Make Your Best Roggenbier

The Roggenbier is the spicier cousin of the Weizen and is the perfect winter lager. If you brew it around Thanksgiving or so, it will be ready to drink just after the new year.

Josh Weikert Oct 23, 2016 - 7 min read

Make Your Best Roggenbier Primary Image

You know what you almost never see on tap? German rye beer, also known as Roggenbier. It’s a real shame because beers made with rye have some of the most interesting and enjoyable spicy flavors out there, and they make for great, light-ish winter drinking options for those who just can’t wait for the Hefeweizen to come back around again in warmer weather. If you’re lucky, you can find something like Hoss from Great Divide (Denver, Colorado)—and if you’re not (okay, maybe even if you are), you should simply make your own.


Roggenbier is, in many ways, a simple beer: it’s principally a variation on the Weizen theme but instead of wheat uses rye, which adds more spice and less bread to the flavor profile. There’s some overlap in terms of the grist and the yield on esters and phenols (at least if you use a Weizen yeast—but as you’ll see below, it isn’t a requirement), but this beer deserves an identity of its own. The conventional style wisdom is that it should be a relatively simple and low-key beer—a Dunkelweizen with rye instead of wheat with a bit more heft, relying mostly on the yeast to provide interest, and using the rye simply as an accent flavor.

This is one of the times, though, when I’m going to go ahead and differ with the style mavens and recommend that you go rogue with it. This is a historic beer style that’s open to a great deal of interpretation, and my goal with it is to create the best showcase possible for the rye rather than play it safe. The recipe below can be split and tweaked on the cold side to create an interesting lager-yeasted “drinking” batch and a strait-laced Dunkelweizen-esque “competition” batch—you can modify it to suit how you’d like to use it. But for the record: it was the interesting version that yielded me my second-highest-ever score in competition (45/50) rather than the traditional version. So...


Obviously, we’ll need some rye to start with. Fifty percent should do it, or about 7 lb (3.2 kg). For the balance of your base malts, I like a 50/50 blend of Munich and Maris Otter to accentuate the biscuit flavors in the background—use about 3 lb (1.4 kg) of each. Now for the character malts. The goal is to add some dark stone fruit and caramel flavors: I like 6 oz (170 g) each of Caramunich, Carafa I, and Crystal 120 (or, if it’s available at your local shop, Simpsons DRC). Throw a 1 lb (454 g) bag of rice hulls into the cart, too—you’re going to want them later. You should end up with an OG of about 1.060.


Hopping should aim to maximize on spice with a touch of herbal/earthy flavor, and for my money, not many do that better than Styrian Goldings. One ounce (28 g) at the top of the boil should yield you about 20 IBUs (adjust for your specific gravity and AA%), and I’d add another ounce (28 g) with about 10 minutes to go (which will add a few negligible IBUs, but a significant shot of spice character).

Now…yeast. If you’re playing it safe, then go with the White Labs Hefeweizen yeast (WLP300). If you’re committing to the malt-lovers’ side of things and going for broke, you’ll want Wyeast 2206 (Bavarian Lager). As I said, though, there’s nothing stopping you from splitting the batch and using both. I suspect that you’ll only ever do so once—people seem to naturally prefer one or the other.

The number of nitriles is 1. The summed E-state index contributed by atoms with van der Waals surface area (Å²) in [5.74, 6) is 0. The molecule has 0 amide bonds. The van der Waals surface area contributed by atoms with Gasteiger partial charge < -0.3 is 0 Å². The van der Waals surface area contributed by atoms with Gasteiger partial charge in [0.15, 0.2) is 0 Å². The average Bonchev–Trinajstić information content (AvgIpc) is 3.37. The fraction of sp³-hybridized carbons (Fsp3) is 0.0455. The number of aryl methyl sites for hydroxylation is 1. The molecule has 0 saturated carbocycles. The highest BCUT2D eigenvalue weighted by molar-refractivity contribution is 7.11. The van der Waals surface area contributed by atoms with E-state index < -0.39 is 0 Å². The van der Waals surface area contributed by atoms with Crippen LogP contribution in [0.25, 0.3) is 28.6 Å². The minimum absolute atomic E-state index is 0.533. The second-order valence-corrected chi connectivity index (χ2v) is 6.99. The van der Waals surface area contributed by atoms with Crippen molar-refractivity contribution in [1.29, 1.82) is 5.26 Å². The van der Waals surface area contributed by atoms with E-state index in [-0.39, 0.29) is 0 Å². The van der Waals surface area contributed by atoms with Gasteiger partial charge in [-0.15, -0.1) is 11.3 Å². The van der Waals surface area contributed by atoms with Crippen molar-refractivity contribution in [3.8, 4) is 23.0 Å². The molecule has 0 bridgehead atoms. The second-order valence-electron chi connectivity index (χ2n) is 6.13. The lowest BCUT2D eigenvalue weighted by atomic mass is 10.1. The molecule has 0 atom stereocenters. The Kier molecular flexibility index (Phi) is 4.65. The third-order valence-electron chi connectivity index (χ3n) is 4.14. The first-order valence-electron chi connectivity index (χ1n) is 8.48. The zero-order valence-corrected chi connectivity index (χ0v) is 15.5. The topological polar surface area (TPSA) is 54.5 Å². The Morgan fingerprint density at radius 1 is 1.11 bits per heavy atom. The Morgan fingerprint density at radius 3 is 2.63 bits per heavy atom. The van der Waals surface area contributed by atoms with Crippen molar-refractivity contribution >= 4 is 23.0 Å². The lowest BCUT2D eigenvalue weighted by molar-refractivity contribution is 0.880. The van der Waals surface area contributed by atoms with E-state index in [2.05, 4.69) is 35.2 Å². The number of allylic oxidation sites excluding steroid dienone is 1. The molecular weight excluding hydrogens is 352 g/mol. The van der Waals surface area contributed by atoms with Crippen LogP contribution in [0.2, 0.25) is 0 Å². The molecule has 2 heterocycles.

Remember those rice hulls? You’ll want them in the mash (about 1 lb/454 g). Rye has a reputation for creating a gummy mash, and the rice hulls will help prevent stuck sparges and let you get your wort out with a minimum of trouble. In the interest of full disclosure, I’ve forgotten the rice hulls and still had no issues lautering or sparging, but better to be safe than sorry, and they do no harm! Otherwise, this is a standard mash, 152°F (76°C) (or whatever your normal mash temperature is). Drain your tun, boil as usual, chill as usual, and pitch your yeast(s) as usual.

If you’re using the Hefe yeast, don’t go wild with the temperature: you want about half the ester/phenol intensity you’re looking for in a Weizen and more clove than banana/bubblegum. Ferment on the cool side, about 63°F (17°C), and hold there for the first 4−5 days of fermentation before allowing it to free rise and complete fermentation.


If you’re using the lager yeast, ferment at about 51°F (11°C) and give it some time: say, about 2 weeks to complete primary fermentation, with temperatures staying steady for the first week and then rising slowly after that (about a degree/day). You may get a touch of sulfur, but the one time that happened to me, it didn’t seem like much of a detriment to the overall flavor!

In both cases, though, carbonate relatively high—2.5 volumes of CO2 should do it, but you could go as high as 3. You can drink it as soon as it carbonates, even the lager, and while it ages well, there’s no need to do so. My 45-pointer was about nine months old at the time.

In Closing

My version of this beer goes by the name JDS Rye, in honor of Mr. Jerome D. Salinger, author of…Catcher in the Rye! I know it’s a pun, but I came by it honestly: we attended the same boarding school. I hope Sonny (his childhood nickname) would be a fan of this one—the rye adds a great rustic, earthy quality to the beer while the crystal malts impart some great plum and toast notes, all of which set up well against the spice from the hops. It makes for a wonderful flavor profile, especially for the late winter months, and if you brew it around Thanksgiving or so you’ll be ready to drink it just after the new year.


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